There’s a lot at stake when delivering a sales presentation. After cold calls and endless follow-ups, you now have the opportunity to meet with prospects and have a worthwhile discussion with them. You get to showcase the service or product you’re offering and all the benefits attached to it.
In order to succeed, you can’t just throw a PowerPoint deck together and deliver a haphazard presentation. Instead, you need to be mindful of the correct techniques, making use of your creativity to leave a lasting impression.
Here are 9 simple rules to make sure your pitch goes according to plan:
1.) Keep it short and simple
It’s easy to lose interest in a presentation that seems to go on forever. Even with an extremely engaging topic, most audiences have a hard time focusing their attention for more than a couple of minutes.
The first step to improving your sales presentation is by cutting down the content. Focus only on the points that are crucial to the message you’re delivering.
2.) Hook the audience with a story
There’s nothing more compelling than a good story. Instead of presenting your pitch in a traditional, matter-of-fact way, you can spin it into a narrative. Following the dramatic arc of ancient Greek plays, or use the AIDA method as a guide.
With a specific and structured narrative, you can easily determine which points are crucial to your message, and which ones feel excessive or unnecessary. This technique can also lead to a stronger connection between you and your audience.
3.) Create tension by identifying challenges
All the best stories are able to build tension for conflict and suspense. The same thing should be true for your sales presentation. Briefly show your prospects just how crucial your product or service is. Let them know that you’re aware of the problems they encounter. Describe a scenario that enumerates the challenges they face. Aside from making your pitch more compelling, this will let your prospects see how much you understand their current situation.
4.) Release tension by detailing your solution
Of course, you’ll need to do more than talk about the problems. Too much suspense can also kill engagement, so balance your story out by bringing attention to positive details as well. Delve into the features of your product or service, and focus on the opportunities it can give your prospects. Show them how your solution is the best way to overcome their challenges.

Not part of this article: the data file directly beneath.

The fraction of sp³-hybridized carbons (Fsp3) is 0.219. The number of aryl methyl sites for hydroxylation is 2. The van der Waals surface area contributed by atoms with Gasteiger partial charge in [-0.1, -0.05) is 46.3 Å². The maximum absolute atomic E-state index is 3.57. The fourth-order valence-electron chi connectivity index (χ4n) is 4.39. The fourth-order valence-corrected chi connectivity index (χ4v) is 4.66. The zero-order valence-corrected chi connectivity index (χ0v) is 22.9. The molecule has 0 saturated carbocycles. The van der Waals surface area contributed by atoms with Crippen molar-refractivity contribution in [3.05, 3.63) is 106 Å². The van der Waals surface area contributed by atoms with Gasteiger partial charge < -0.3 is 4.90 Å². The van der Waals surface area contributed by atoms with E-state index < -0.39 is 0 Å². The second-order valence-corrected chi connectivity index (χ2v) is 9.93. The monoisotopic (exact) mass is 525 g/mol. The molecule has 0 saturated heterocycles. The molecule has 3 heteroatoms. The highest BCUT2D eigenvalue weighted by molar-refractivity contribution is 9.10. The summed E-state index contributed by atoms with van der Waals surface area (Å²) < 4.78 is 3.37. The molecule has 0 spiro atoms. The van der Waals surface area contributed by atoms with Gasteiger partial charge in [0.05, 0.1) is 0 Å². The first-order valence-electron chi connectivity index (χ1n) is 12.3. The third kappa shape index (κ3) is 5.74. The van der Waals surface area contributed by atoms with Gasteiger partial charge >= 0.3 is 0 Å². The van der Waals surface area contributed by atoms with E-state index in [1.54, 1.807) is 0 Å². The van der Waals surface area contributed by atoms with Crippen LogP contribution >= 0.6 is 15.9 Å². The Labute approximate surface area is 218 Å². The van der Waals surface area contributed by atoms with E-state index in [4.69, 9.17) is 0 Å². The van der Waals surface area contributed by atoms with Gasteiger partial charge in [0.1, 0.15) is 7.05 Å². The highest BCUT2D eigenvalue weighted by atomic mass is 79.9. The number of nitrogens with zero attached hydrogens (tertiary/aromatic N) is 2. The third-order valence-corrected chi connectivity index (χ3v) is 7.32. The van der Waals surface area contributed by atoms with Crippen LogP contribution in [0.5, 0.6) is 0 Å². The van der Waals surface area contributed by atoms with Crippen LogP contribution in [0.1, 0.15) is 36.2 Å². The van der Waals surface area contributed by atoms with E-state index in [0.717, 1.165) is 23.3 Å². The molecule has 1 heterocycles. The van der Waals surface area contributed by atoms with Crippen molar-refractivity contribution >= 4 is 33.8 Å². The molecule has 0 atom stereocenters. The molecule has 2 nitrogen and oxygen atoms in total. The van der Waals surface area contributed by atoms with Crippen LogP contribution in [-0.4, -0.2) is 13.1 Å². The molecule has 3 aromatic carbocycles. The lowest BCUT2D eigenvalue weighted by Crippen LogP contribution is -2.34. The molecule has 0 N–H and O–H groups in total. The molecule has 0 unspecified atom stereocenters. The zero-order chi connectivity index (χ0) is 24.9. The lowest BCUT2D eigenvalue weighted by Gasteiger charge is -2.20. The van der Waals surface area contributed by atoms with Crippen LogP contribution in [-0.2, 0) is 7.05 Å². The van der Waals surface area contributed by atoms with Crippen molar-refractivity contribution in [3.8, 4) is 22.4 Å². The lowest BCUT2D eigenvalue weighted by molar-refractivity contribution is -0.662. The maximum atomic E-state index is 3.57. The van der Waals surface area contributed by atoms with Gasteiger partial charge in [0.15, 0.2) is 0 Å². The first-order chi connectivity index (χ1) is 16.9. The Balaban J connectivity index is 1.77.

5.) Showcase your accomplishments, expertise, and experience
Another thing you can’t miss is to showcase the value of your brand and company. Build audience trust by enumerating your key accomplishments and relevant industry experience. Let your prospects understand the culture and logic behind your product or service, but don’t spend too much time blowing your own horn. Majority of your sales presentation should be spent on connecting with your prospect and showcasing the benefits of your offer.
6.) Emphasize your message with slides that incorporate your brand
Your brand encapsulates your entire company identity. By creating a PowerPoint deck that mirrors your brand, you can help your presentation become more unique and distinguishable. The easiest way to go about this is by using a color palette that’s similar to your logo. You can also incorporate the overall theme of your product into your design. These examples can serve as inspiration.
7.) Prepare for the difficult questions
You can never tell how the audience will react to your presentation. Your prospect might ask you questions that are difficult to answer. They could also bring up points you weren’t made aware of in your previous conversations. For situations like this, it’s always better to be prepared. Get ready to improvise. It will also help if you list down and answer all the possible questions that your audience might ask. Consult your colleagues and other members of your team to expand your list.
8.) Close with a specific Call-to-Action
The Call-to-Action (CTA) is perhaps the most crucial part of your sales presentation. It summarizes the purpose of your pitch in a bold statement that urges your prospects to take positive action. In other words, the CTA puts the ball on their side of the court. To be effective, a CTA needs to be direct, precise, and straight to the point.
9.) Don’t forget to follow up
Your work doesn’t stop even after your sales presentation ends with positive feedback. You can’t assume that your prospects will immediately act on your presentation. The people in your audience, especially the key decision makers, often have busy schedules. To make sure the impact of your sales presentation doesn’t dwindle, send an email to your prospects and reiterate your points.
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Featured Image: Ted Eytan via Flickr